Biden Designates Camp Hale in Colorado as His First National Monument
Camp Hale, a former military training site during World War II, is joining the nations list of National Monuments and is President Joe Biden’s first National Monument designation. The new Camp Hale-Continental Divide National Monument protects more than 50,000 acres of land in Colorado.
Camp Hale was used for military training but was shut down in 1965, and has since been used primarily for recreational purposes. The White House also noted in a fact sheet that the area is within the ancestral lands for Ute Tribes and has historical and spiritual significance.
“This action will honor our nation’s veterans, Indigenous people, and their legacy by protecting this Colorado landscape, while supporting jobs and America’s outdoor recreation economy,” the White House said in a fact sheet.
With the National Monument designation, the land is now under management by the U.S. Forest Service.
Biden has previously restored three National Monuments — Bears Ears and Grand Staircase-Escalante National Monuments in Utah and Northeast Canyons and Seamounts Marine National Monument off the eastern U.S. coasts — that former president Donald Trump had opened up for fossil fuel developments and commercial fishing. But Camp Hale will be the first new National Monument designation by Biden.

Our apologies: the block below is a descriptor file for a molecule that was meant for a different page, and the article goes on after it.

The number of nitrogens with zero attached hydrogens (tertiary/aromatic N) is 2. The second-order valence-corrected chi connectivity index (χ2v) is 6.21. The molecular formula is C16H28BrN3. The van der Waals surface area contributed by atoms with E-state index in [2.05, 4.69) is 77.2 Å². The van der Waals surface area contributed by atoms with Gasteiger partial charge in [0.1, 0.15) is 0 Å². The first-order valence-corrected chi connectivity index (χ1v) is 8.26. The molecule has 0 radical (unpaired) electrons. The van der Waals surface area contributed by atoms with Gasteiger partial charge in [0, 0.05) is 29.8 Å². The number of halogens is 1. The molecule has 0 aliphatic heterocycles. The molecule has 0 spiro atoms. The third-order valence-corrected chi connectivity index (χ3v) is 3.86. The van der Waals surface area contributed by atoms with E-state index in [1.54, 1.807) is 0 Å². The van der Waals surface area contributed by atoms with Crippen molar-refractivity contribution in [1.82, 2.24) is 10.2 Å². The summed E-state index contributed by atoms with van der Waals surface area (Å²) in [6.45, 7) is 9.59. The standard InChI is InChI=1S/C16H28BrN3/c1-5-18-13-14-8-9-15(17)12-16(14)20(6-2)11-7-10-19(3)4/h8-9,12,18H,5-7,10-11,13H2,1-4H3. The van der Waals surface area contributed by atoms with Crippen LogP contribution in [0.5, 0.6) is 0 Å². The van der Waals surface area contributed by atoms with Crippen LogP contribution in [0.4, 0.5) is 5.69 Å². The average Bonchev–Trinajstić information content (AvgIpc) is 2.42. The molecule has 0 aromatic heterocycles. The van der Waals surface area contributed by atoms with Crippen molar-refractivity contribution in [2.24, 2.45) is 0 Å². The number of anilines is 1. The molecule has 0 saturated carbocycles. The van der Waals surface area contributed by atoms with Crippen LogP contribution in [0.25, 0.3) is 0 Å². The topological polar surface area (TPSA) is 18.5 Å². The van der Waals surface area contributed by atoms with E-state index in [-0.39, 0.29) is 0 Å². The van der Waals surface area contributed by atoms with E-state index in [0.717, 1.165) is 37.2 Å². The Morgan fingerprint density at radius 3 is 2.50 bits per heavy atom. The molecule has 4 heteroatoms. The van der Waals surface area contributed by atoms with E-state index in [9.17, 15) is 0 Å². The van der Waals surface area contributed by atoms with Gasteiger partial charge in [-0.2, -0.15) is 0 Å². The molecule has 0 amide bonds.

In addition to creating the Camp Hale-Continental Divide National Monument, the Biden administration has also proposed a 20-year mineral withdrawal for Thompson Divide in Colorado. This proposal would protect around 225,000 acres from mining and fossil fuel drilling.
The U.S. Forest Service and Bureau of Land Management have submitted a petition and application for the withdrawal to Secretary of the Interior Deb Haaland for approval. With Haaland’s approval, the area will be protected for two years while the agencies seek public comment and conduct a scientific environmental analysis to determine impacts of a 20-year mineral withdraw for Thompson Divide.
“A coalition of hunters, ranchers, farmers, outdoor enthusiasts and community leaders have worked for decades to ensure the Thompson Divide area is protected,” Haaland said in a statement. “Today the Biden-Harris administration is taking an important and sensible step to ensure that we have the science and public input necessary to make informed decisions about sustainable management of public lands in the Thompson Divide area.”
While the House of Representatives’ Republicans are against the new protections, citing “severe land-use restrictions,” conservationists are praising today’s announcement.
“This is a critical step toward ensuring these public lands do not succumb to the same destruction that so many of our other treasured places have,” Michael Freeman, a senior attorney at Earthjustice, said, as reported by CNBC.
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